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Territorialist political ecology in/ for the new climate regime
Camilla Perrone

-citizenship as an alternative to rebellion to the actor–network assemblages that seek to metabolise land and labour to produce commodities and feed the metabolism of uneven development conditioned by certain interests, groups, and logics. In so doing, the earth echoes the biological, existential, and political meaning of the term insurgent described by James Holston ( 1999 ), Leonie

in Turning up the heat
Harry Blutstein

7 The anatomy of an insurgency The world is nothing more than a market, an immense fairground. (Jules Verne, Paris in the Twentieth Century) Making of an insurgent Walter Wriston was nothing like a typical 1940s banker. In that decade, bankers were easy-­going, faithfully following the ‘3–6–3 rule’: paying 3 per cent interest on deposits, lending money at 6 per cent, and teeing off at the golf course by 3 p.m. By contrast, Wriston was never going to settle for a comfortable, albeit dull, career. His natural inclination was to overturn the existing order, and his

in The ascent of globalisation
Loyalty and imperial citizenship
Satadru Sen

. While he refused to concede the essential inferiority that accompanied the status of the colonial subject, he shrank also from the provinciality of the independent nation-state. The loyal subject of the empire thus lived in a permanent state of insurgency. Ambivalent political affiliations were ubiquitous and perhaps inevitable in an era when English-educated Indians became increasingly radicalized in their attitudes towards British rule. Partha Chatterjee has suggested that in the decades before independence, a

in Migrant races
James Crossland

republican-minded insurgents who could help the IRB liberate Ireland from British control. Beyond any romantic notions of sharing a love of freedom, for Stephens the acquisition of these allies was a matter of pragmatic necessity. Many IRB members were working class, poor and, with a few notable exceptions, lacking in military experience and access to arms. This last issue was of particular importance for Stephens, who, in a manner different to Orsini, Ishutin and Nechaev, still believed that open conflict rather than

in The rise of devils
Charles Townshend

-organised police forces, in certain circumstances, to exercise credible police functions in the face of substantial popular indifference, or even disaffection or hostility. Insurgency, or systematic political violence, imposes the severest strain on any police force, but it cannot be a foregone conclusion that an insurgent movement, once established, will undermine and overcome the civil police, or necessarily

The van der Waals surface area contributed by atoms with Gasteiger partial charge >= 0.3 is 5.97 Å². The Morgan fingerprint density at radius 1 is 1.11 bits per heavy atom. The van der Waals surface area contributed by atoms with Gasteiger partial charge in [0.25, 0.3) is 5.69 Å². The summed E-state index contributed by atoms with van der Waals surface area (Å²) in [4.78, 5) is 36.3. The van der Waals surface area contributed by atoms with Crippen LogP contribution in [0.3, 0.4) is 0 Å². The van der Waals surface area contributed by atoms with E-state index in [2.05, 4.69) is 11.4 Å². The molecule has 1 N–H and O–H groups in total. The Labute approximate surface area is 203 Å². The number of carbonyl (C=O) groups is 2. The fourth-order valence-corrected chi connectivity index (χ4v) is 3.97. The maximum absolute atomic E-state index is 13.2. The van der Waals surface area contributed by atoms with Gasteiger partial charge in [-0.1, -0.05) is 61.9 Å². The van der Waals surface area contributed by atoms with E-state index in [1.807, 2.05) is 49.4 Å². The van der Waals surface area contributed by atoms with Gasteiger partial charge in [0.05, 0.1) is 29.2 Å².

in Policing and decolonisation
British relief to the Balkans, 1876–78
Rebecca Gill

enemy. 6 Though rarely stated so bluntly, relief to Christians became a practical expression of support for the Balkan insurgents, or at the very least a show of solidarity with the ‘oppressed’. Many such agencies proclaimed strict impartiality in the provision of relief – and congratulated themselves on a magnanimity

in Calculating compassion
David Rieff

humanitarian independence is not a complete fiction either. An accurate portrait is drawn in Humanitarian Negotiations Revealed , a book published by MSF-CRASH some years ago. Its authors argued that relief groups could be thought of as ‘unreliable friends’, constantly bargaining with donors (not to mention governments and insurgent groups in the countries in which they do their work). An important problem relief agencies face today, which is almost certain to grow worse in the coming decade, is that their success in negotiations can be in vain if donors

Journal of Humanitarian Affairs
A Framework for Measuring Effectiveness in Humanitarian Response
Vincenzo Bollettino
Birthe Anders

the Red Cross , 93 : 884 , 1085 – 105 , doi: 10.1017/S181638311200032X . Rietjens , S. J. H. ( 2008 ), Civil-Military Cooperation in Response to a Complex Emergency: Just Another Drill? ( Leiden : Brill ). Rietjens , S. , Soeters , J. and van Fenema , P. C. ( 2013 ), ‘Learning from Afghanistan: Towards a Compass for Civil–Military Coordination’ Small Wars & Insurgencies , 24 : 2 , 257 – 77 , doi: 10.1080/09592318.2013.778027 . Svoboda , E. ( 2014 ), ‘The Interaction between Humanitarian and Military Actors: Where Do We Go from

Journal of Humanitarian Affairs
Mel Bunce

) . Magee , H. ( 2018 ), Faking It: Fake News and How It Impacts the Charity Sector ( London : International Broadcasting Trust ). Mamdani , M. ( 2007 ), ‘ The Politics of Naming: Genocide, Civil War, Insurgency ’, London Review of Books , 29 : 5 , 5 – 8 . McIntyre , L. ( 2018 ), Post-Truth ( Cambridge, MA : MIT Press ). Mill , J. S. ( 1859 ), On Liberty ( London : Penguin Classics , 1974 ). Milton , J

Journal of Humanitarian Affairs
Uses and Misuses of International Humanitarian Law and Humanitarian Principles
Rony Brauman

‘hearts and minds’ and gather information on the Taliban. NGOs vehemently criticised this classic counter-insurgency strategy, accusing the PRTs of compromising their neutrality by ‘blurring the line between humanitarian activity and military operations’ and endangering them. Without a doubt, that dividing line – if it exists – was blurred in Afghanistan, but at a much deeper level than this superficial one. The entire international aid system, including the NGOs, was working

Journal of Humanitarian Affairs